### Abstract

For the solution of the Cauchy problem for the first order ODE, the most popular, simplest and widely used method are the Euler methods. The two basic variants of the Euler methods are the explicit Euler methods (EEM) and the implicit Euler method (IEM). These methods are well-known and they are introduced almost in any arbitrary textbook of the numerical analysis, and their consistency is given. However, in the investigation of these methods there is a difference in concerning the convergence: for the EEM it is done almost everywhere but for the IEM usually it is missed. (E.g., [1, 2, 6-9].)The stability (and hence, the convergence) property of the IEM is usually shown as a consequence of some more general theory. Typically, from the theory for the implicit Runge-Kutta methods, which requires knowledge of several basic notions in numerical analysis of ODE theory, and the proofs are rather complicated. In this communication we will present an easy and elementary prove for the convergence of the IEM for the scalar ODE problem. This proof is direct and it is available for the non-specialists, too.

Original language | English |
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Title of host publication | Lecture Notes in Computer Science (including subseries Lecture Notes in Artificial Intelligence and Lecture Notes in Bioinformatics) |

Pages | 1-11 |

Number of pages | 11 |

Volume | 8236 LNCS |

DOIs | |

Publication status | Published - 2013 |

Event | 5th International Conference on Numerical Analysis and Applications, NAA 2012 - Lozenetz, Bulgaria Duration: Jun 15 2013 → Jun 20 2013 |

### Publication series

Name | Lecture Notes in Computer Science (including subseries Lecture Notes in Artificial Intelligence and Lecture Notes in Bioinformatics) |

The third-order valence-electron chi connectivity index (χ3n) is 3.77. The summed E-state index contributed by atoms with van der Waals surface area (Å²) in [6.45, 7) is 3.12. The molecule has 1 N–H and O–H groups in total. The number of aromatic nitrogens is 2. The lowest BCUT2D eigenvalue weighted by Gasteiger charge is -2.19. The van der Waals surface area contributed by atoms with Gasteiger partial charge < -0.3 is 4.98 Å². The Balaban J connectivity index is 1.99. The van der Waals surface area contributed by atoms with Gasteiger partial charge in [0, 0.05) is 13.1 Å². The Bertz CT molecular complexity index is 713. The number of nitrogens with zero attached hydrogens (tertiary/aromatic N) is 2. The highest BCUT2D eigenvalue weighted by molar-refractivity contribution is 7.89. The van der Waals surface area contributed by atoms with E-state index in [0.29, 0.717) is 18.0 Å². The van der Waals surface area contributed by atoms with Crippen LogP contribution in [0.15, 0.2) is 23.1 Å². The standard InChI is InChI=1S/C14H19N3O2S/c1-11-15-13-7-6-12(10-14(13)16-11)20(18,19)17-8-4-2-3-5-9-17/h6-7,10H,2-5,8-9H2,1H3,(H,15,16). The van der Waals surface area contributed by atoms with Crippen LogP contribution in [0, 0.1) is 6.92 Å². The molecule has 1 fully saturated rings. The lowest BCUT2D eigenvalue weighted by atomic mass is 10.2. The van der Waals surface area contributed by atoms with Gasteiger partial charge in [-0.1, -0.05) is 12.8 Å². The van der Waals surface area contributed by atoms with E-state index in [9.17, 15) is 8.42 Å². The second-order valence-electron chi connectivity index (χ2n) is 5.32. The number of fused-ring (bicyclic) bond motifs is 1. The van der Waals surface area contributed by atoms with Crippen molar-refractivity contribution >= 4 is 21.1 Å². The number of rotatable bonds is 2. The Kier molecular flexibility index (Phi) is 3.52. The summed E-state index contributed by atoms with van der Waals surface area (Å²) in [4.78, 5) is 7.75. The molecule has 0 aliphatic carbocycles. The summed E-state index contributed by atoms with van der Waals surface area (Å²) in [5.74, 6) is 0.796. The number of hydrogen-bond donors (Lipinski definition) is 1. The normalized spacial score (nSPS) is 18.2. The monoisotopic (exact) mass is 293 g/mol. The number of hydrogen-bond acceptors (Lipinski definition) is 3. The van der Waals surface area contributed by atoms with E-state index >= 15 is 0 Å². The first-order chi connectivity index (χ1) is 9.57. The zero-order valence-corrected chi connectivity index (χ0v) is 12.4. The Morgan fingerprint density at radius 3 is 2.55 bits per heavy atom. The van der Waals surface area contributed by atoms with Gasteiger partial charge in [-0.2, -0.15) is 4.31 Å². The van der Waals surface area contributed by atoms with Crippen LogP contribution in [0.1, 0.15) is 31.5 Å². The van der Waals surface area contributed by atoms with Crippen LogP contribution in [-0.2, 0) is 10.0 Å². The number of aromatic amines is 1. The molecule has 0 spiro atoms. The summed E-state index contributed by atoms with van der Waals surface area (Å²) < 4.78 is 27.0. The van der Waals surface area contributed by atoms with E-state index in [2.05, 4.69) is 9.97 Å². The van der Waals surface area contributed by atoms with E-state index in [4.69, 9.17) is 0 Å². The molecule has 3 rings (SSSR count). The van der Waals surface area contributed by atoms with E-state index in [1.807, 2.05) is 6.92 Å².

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Volume | 8236 LNCS |

ISSN (Print) | 03029743 |

ISSN (Electronic) | 16113349 |

### Other

Other | 5th International Conference on Numerical Analysis and Applications, NAA 2012 |
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Country | Bulgaria |

City | Lozenetz |

Period | 6/15/13 → 6/20/13 |

### Fingerprint

### Keywords

- finite difference method
- implicit and explicit Euler method
- Numerical solution of ODE
- Runge-Kutta methods

### ASJC Scopus subject areas

- Computer Science(all)
- Theoretical Computer Science

### Cite this

*Lecture Notes in Computer Science (including subseries Lecture Notes in Artificial Intelligence and Lecture Notes in Bioinformatics)*(Vol. 8236 LNCS, pp. 1-11). (Lecture Notes in Computer Science (including subseries Lecture Notes in Artificial Intelligence and Lecture Notes in Bioinformatics); Vol. 8236 LNCS). https://doi.org/10.1007/978-3-642-41515-9_1

**Note on the convergence of the implicit Euler method.** / Faragó, I.

Research output: Chapter in Book/Report/Conference proceeding › Conference contribution

*Lecture Notes in Computer Science (including subseries Lecture Notes in Artificial Intelligence and Lecture Notes in Bioinformatics).*vol. 8236 LNCS, Lecture Notes in Computer Science (including subseries Lecture Notes in Artificial Intelligence and Lecture Notes in Bioinformatics), vol. 8236 LNCS, pp. 1-11, 5th International Conference on Numerical Analysis and Applications, NAA 2012, Lozenetz, Bulgaria, 6/15/13. https://doi.org/10.1007/978-3-642-41515-9_1